The edges of the sonotube are pretty ratty because they’re exposed cardboard. To hide them, I covered them with white duct tape. The white duct tape also made a good border for the giant paint chip that the sonotube would become.
Step 5: Decoupaging the Sonotube
Since I was so successful with the Spray Adhesive/Polyurethane method of decoupage, I decided to try the same with the sonotube. For the sonotube half, which is the canopy of the dog bed, I cut up 5 Pantone posters in different shades of red so that the canopy would be a giant paint chip. I also printed “PANBONE” with a fake color name “Bow-House” on a sheet of paper. Like I said, I like dog puns. I cut additional strips of white paper that would go in between each color strip. Then I spray mounted all the pieces on both sides of the sonotube half. So far so good. However, when I applied the polyurethane on top of the paper to seal it, there was a little bit of puckering. It wasn’t too much, and no one probably will notice, but if I were to do this again, I would decoupage the paper like I did the table top – immersing the paper strips in water and using Mod Podge. When it comes to decoupage, you have to experiment because different papers react differently to various media.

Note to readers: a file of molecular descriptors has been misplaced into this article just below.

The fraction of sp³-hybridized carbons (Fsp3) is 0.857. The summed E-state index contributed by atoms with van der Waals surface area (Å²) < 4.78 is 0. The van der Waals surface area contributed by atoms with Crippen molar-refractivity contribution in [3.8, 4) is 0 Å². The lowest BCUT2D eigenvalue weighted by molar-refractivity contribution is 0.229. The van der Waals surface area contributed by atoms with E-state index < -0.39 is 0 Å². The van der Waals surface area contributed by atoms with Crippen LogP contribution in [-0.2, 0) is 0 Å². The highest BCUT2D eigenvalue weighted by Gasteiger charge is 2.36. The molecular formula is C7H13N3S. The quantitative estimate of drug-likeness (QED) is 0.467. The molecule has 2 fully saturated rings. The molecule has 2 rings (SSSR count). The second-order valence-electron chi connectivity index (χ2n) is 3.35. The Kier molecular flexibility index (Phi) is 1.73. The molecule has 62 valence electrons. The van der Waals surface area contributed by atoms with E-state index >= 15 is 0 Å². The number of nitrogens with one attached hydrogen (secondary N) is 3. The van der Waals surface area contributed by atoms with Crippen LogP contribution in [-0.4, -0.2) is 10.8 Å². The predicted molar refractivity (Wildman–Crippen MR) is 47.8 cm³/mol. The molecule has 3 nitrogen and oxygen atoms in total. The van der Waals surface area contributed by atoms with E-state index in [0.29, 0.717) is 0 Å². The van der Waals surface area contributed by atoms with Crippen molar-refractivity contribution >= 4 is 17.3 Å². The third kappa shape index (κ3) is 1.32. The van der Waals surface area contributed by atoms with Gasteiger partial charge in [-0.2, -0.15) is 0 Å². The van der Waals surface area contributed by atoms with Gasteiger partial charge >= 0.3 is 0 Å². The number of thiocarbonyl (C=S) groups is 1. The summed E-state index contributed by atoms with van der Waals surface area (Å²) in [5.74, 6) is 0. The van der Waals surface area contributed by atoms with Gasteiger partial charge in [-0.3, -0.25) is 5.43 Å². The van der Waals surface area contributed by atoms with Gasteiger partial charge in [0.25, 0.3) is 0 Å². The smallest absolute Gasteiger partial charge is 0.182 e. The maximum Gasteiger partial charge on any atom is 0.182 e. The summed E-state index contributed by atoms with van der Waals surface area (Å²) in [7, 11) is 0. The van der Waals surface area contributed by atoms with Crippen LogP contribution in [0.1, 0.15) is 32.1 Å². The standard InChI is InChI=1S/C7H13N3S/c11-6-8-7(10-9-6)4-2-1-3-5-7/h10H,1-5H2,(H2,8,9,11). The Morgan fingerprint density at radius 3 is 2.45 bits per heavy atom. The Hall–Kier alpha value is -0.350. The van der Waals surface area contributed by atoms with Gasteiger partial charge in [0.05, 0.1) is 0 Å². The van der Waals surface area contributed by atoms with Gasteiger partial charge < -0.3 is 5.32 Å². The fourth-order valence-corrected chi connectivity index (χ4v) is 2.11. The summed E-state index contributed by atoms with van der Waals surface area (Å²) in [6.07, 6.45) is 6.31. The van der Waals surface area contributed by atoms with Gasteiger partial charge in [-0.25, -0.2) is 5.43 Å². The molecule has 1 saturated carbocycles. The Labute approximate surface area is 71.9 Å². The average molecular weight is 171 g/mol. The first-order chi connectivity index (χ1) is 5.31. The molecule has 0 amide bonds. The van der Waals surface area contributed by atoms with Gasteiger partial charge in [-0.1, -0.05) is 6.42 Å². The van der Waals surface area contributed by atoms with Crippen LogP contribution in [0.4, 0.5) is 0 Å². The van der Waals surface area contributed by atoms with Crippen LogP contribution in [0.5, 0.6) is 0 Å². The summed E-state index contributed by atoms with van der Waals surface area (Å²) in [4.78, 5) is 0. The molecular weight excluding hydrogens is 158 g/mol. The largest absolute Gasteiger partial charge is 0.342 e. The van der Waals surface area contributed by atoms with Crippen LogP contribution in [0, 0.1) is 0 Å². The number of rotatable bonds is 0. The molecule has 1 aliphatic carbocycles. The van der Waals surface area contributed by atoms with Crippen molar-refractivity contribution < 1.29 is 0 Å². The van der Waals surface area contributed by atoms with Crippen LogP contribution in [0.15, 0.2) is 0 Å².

I bought the perfect doggie mattress in the form of an outdoor seat cushion from Target. To keep it from sliding around on the bed, I used pieces of large, plastic white chain as side rails. To attach them to the posts, i.e. the table legs, I asked the nice man at Home Depot what he would recommend, and he turned me on to these adhesive mounts that hold a zip tie, which then goes around the chain link. Perfecto. I only placed them on the sides and the back, not in front. Doesn’t it look like a boxing ring?
Step 7: Attaching the Canopy
Finally, I placed the canopy over the dog bed, making sure that it was level. I was able to use the white markings of the paint strips to get the canopy at the same height on every post. Then I screwed the canopy to the table leg/post. Oops, since I already decoupaged the PANBONE strip on the edge of the canopy, I had to lift the corner to position the screw, then reposition the strip and re-seal it.
Now that the dog bed is all assembled, it’s pretty sturdy. And comfy for my dogs Fosse and Gershwin. If Gershwin would just let Fosse in.